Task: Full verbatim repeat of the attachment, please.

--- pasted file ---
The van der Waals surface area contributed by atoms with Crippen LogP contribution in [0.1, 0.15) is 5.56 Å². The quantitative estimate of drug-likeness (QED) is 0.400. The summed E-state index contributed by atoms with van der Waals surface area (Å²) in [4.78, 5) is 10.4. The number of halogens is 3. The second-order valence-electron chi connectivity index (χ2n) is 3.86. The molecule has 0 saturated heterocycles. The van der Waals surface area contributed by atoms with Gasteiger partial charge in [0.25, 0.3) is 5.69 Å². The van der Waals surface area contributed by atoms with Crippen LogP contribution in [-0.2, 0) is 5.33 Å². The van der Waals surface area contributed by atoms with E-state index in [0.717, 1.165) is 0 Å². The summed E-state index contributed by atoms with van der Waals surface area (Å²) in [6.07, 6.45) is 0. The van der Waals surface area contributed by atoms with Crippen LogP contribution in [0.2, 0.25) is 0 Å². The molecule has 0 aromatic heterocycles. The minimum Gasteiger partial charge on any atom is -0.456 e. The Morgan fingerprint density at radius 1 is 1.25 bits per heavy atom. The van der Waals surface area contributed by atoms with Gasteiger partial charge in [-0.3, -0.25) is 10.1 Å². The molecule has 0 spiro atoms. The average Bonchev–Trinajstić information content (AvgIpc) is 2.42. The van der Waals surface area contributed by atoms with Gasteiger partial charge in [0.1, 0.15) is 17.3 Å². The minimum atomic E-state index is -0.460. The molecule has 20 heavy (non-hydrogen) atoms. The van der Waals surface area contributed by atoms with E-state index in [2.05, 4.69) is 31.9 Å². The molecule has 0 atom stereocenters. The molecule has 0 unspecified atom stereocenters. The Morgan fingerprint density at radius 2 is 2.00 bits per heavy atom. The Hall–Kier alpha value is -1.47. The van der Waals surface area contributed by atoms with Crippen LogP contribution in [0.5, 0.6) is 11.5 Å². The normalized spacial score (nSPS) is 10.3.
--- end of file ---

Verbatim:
The van der Waals surface area contributed by atoms with Crippen LogP contribution in [0.1, 0.15) is 5.56 Å². The quantitative estimate of drug-likeness (QED) is 0.400. The summed E-state index contributed by atoms with van der Waals surface area (Å²) in [4.78, 5) is 10.4. The number of halogens is 3. The second-order valence-electron chi connectivity index (χ2n) is 3.86. The molecule has 0 saturated heterocycles. The van der Waals surface area contributed by atoms with Gasteiger partial charge in [0.25, 0.3) is 5.69 Å². The van der Waals surface area contributed by atoms with Crippen LogP contribution in [-0.2, 0) is 5.33 Å². The van der Waals surface area contributed by atoms with E-state index in [0.717, 1.165) is 0 Å². The summed E-state index contributed by atoms with van der Waals surface area (Å²) in [6.07, 6.45) is 0. The van der Waals surface area contributed by atoms with Crippen LogP contribution in [0.2, 0.25) is 0 Å². The molecule has 0 aromatic heterocycles. The minimum Gasteiger partial charge on any atom is -0.456 e. The Morgan fingerprint density at radius 1 is 1.25 bits per heavy atom. The van der Waals surface area contributed by atoms with Gasteiger partial charge in [-0.3, -0.25) is 10.1 Å². The molecule has 0 spiro atoms. The average Bonchev–Trinajstić information content (AvgIpc) is 2.42. The van der Waals surface area contributed by atoms with Gasteiger partial charge in [0.1, 0.15) is 17.3 Å². The minimum atomic E-state index is -0.460. The molecule has 20 heavy (non-hydrogen) atoms. The van der Waals surface area contributed by atoms with E-state index in [2.05, 4.69) is 31.9 Å². The molecule has 0 atom stereocenters. The molecule has 0 unspecified atom stereocenters. The Morgan fingerprint density at radius 2 is 2.00 bits per heavy atom. The Hall–Kier alpha value is -1.47. The van der Waals surface area contributed by atoms with Crippen LogP contribution in [0.5, 0.6) is 11.5 Å². The normalized spacial score (nSPS) is 10.3.